When a Claimant serves an unverified claim upon the Attorney General, that is rejected with due diligence pursuant to Civil Practice Law and Rules §3022, and then fails to correct the defect by timely serving a verified claim, the action has not been timely commenced and is subject to dismissal on jurisdictional grounds.[3]

The Court is satisfied that a duly verified Claim was properly and timely served upon the Office of the Attorney General, Claimant having cured the defect in verification by serving same upon the adverse party as required.

From a review of the file maintained by the Office of the Chief Clerk of the Court of Claims, a copy of the unverified claim was filed there in the first instance on March 7, 2005. The Affidavit of Service filed thereafter, attesting to proper service of a verified claim upon the Attorney General's Office, contains a notation indicating that this was a "2d filing", and that the "Defendant refused to accept original process on 3/14/05 because Claim was witnessed by 2 people not notarized . . ." The Affidavit of Service is accompanied by a separate sheet containing a proper verification [See Civil Practice Law and Rules §3021], clearly referring to the other, already filed, unverified claim. Indeed, the Clerk's Office acknowledged that the verification was received by its office on March 25, 2005, indicating "Said verification has been attached to the claim, subject to whatever legal objections may apply thereto." [Letter to Victor Kilpatrick from the Chief Clerk, dated April 8, 2005].

Just when it appears all the factual variations on the verification theme have been exhausted, another one insinuates itself. In this case however, it would exalt form over substance to make this minor variation achieve jurisdictional dimension. The adverse party has been properly served within the appropriate limitations period with a duly verified claim. The identical claim that was served upon the adverse party - albeit originally disengaged from its verification - is on file with the Clerk's Office, and a verification sent separately has made its way to the proper file there and has been attached to the claim. To absolutely require that a Claimant file an additional verified claim - with all of its parts attached - in order for the Court to retain jurisdiction would be absurd under these circumstances. Defendant has not specified how there is any prejudice.

Accordingly, Claimant's application to dismiss the ninth affirmative defense is hereby granted.

Resolution of the factual elements of this bailment claim await the trial of the matter.

Accordingly, Motion number M-70355 is denied in part and granted in part as set forth above and, as to those defenses withdrawn - Defendant's second, third, fourth, seventh, and eighth affirmative defenses - the motion is denied as moot.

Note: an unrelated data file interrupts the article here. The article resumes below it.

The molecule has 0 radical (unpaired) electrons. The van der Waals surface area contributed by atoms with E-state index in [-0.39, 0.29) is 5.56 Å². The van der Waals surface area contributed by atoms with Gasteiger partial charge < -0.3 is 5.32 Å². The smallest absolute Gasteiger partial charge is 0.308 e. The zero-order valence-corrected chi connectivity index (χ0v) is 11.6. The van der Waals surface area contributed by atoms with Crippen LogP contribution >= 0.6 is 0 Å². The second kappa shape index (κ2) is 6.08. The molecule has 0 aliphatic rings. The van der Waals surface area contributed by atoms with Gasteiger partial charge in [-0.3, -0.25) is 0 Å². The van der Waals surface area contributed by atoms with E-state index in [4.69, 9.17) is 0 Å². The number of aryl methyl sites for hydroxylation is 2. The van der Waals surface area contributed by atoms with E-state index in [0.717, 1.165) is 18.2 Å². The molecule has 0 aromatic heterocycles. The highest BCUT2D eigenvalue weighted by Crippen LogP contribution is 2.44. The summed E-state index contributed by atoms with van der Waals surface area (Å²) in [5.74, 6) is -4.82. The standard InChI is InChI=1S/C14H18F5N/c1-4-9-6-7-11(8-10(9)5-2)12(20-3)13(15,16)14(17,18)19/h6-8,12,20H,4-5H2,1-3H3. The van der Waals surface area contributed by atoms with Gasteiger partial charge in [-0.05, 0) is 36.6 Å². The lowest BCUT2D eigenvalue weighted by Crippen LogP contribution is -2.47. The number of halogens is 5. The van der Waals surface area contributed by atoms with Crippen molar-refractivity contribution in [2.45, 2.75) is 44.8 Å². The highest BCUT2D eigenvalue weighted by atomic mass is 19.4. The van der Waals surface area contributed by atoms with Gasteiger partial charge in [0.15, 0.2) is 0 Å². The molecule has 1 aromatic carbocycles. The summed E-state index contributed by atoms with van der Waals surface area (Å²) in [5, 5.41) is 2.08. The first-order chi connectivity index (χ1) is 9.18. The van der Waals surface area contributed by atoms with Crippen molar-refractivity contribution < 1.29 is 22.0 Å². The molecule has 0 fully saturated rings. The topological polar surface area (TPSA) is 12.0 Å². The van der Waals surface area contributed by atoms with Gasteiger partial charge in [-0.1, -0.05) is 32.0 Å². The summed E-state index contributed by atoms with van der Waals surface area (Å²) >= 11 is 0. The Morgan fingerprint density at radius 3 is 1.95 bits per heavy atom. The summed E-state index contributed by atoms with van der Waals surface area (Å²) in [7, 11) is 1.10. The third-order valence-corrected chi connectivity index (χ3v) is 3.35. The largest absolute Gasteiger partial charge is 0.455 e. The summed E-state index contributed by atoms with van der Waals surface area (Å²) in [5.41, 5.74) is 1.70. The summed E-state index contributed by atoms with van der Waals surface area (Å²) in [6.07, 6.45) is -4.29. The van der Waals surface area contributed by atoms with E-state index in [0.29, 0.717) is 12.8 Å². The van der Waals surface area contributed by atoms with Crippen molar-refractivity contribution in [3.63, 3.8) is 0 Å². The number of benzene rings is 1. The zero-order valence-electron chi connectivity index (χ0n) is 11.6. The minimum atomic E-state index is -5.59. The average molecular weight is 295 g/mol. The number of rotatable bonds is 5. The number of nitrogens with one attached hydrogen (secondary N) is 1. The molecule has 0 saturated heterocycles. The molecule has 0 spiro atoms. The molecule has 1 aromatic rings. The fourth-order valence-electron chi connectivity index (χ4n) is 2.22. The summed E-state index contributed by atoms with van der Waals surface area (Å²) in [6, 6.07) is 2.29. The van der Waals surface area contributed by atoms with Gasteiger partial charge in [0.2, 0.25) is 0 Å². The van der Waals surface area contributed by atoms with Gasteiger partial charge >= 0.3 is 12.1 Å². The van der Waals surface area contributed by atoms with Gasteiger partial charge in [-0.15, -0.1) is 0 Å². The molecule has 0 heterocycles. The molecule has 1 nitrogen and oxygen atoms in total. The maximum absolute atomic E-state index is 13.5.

October 3, 2005
White Plains, New York

Judge of the Court of Claims

[1] Defendant indicates that the eighth affirmative defense is both withdrawn and preserved in two successive paragraphs of the Affirmation in Opposition. [See ¶¶5 and 6]. From the context of the arguments presented, however, it appears that counsel intended to withdraw the eighth affirmative defense asserting jurisdictional defects premised upon failure to serve a notice of intention.
[2] Misnumbered as a seventh affirmative defense.
[3] In Lepkowski v State of New York, 1 NY3d 201, 209, n. 5, 210 (2003), the Court of Appeals reaffirmed that the requirements of Court of Claims Act §11(b) should be adhered to, but more importantly provided that the recipient of an unverified pleading - generally the Defendant - waives objection to an absent or defective verification and may not "treat it as a nullity" if the pleading is not returned with notification of the reasons for the defect with due diligence in accordance with Civil Practice Law and Rules §3022. Thereafter the Court of Claims has additionally explored just how actively and quickly the Defendant must reject an unverified claim, and whether and when it must both raise such a defense in its answer or move to dismiss. In one decision dismissing a claim both because the copy served upon the Attorney General was unverified and duly rejected as a nullity, and because a subsequently served verified claim was untimely, Judge Hard noted that the claim filed with the Clerk's office was verified, and further noted in a footnote "the Chief Clerk's office does not make a practice of returning unverified claims as nullities, for the language of CPLR 3022 gives only the ‘adverse party' the right to reject an unverified pleading." Newman v State of New York, UID#2004-032-068, Claim No. 109088, Motions Nos. M-68407, M-68408, M-68457, M-68561, M-68562 (Hard, J. September 21, 2004).